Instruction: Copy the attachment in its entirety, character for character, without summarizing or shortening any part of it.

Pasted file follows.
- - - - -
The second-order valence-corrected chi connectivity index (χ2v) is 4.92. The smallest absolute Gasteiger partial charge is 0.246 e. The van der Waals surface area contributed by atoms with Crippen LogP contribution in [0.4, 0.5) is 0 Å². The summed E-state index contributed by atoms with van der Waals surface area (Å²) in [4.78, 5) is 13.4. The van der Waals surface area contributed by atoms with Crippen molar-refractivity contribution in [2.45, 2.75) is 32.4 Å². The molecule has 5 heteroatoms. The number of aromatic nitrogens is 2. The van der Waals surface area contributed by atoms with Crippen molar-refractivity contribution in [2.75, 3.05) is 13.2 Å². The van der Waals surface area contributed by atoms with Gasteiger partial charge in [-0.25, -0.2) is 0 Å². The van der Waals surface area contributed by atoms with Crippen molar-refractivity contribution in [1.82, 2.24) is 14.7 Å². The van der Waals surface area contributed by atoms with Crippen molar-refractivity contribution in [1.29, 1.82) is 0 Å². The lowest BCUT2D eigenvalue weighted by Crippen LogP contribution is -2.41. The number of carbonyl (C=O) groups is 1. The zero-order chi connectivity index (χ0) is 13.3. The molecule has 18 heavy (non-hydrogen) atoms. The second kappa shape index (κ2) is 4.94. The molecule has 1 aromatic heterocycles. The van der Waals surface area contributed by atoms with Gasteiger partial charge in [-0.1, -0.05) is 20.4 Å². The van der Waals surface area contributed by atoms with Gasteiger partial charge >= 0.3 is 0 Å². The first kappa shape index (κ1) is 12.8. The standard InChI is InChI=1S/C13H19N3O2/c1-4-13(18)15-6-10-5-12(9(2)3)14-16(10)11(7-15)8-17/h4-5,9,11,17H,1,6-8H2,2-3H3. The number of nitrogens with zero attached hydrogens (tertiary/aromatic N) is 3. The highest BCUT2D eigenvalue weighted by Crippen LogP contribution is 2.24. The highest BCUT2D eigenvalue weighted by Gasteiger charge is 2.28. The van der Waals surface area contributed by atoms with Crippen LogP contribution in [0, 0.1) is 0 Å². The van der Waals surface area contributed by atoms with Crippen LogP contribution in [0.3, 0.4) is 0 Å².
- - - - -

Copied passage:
The second-order valence-corrected chi connectivity index (χ2v) is 4.92. The smallest absolute Gasteiger partial charge is 0.246 e. The van der Waals surface area contributed by atoms with Crippen LogP contribution in [0.4, 0.5) is 0 Å². The summed E-state index contributed by atoms with van der Waals surface area (Å²) in [4.78, 5) is 13.4. The van der Waals surface area contributed by atoms with Crippen molar-refractivity contribution in [2.45, 2.75) is 32.4 Å². The molecule has 5 heteroatoms. The number of aromatic nitrogens is 2. The van der Waals surface area contributed by atoms with Crippen molar-refractivity contribution in [2.75, 3.05) is 13.2 Å². The van der Waals surface area contributed by atoms with Gasteiger partial charge in [-0.25, -0.2) is 0 Å². The van der Waals surface area contributed by atoms with Crippen molar-refractivity contribution in [1.82, 2.24) is 14.7 Å². The van der Waals surface area contributed by atoms with Crippen molar-refractivity contribution in [1.29, 1.82) is 0 Å². The lowest BCUT2D eigenvalue weighted by Crippen LogP contribution is -2.41. The number of carbonyl (C=O) groups is 1. The zero-order chi connectivity index (χ0) is 13.3. The molecule has 18 heavy (non-hydrogen) atoms. The second kappa shape index (κ2) is 4.94. The molecule has 1 aromatic heterocycles. The van der Waals surface area contributed by atoms with Gasteiger partial charge in [-0.1, -0.05) is 20.4 Å². The van der Waals surface area contributed by atoms with Gasteiger partial charge >= 0.3 is 0 Å². The first kappa shape index (κ1) is 12.8. The standard InChI is InChI=1S/C13H19N3O2/c1-4-13(18)15-6-10-5-12(9(2)3)14-16(10)11(7-15)8-17/h4-5,9,11,17H,1,6-8H2,2-3H3. The number of nitrogens with zero attached hydrogens (tertiary/aromatic N) is 3. The highest BCUT2D eigenvalue weighted by Crippen LogP contribution is 2.24. The highest BCUT2D eigenvalue weighted by Gasteiger charge is 2.28. The van der Waals surface area contributed by atoms with Crippen LogP contribution in [0, 0.1) is 0 Å². The van der Waals surface area contributed by atoms with Crippen LogP contribution in [0.3, 0.4) is 0 Å².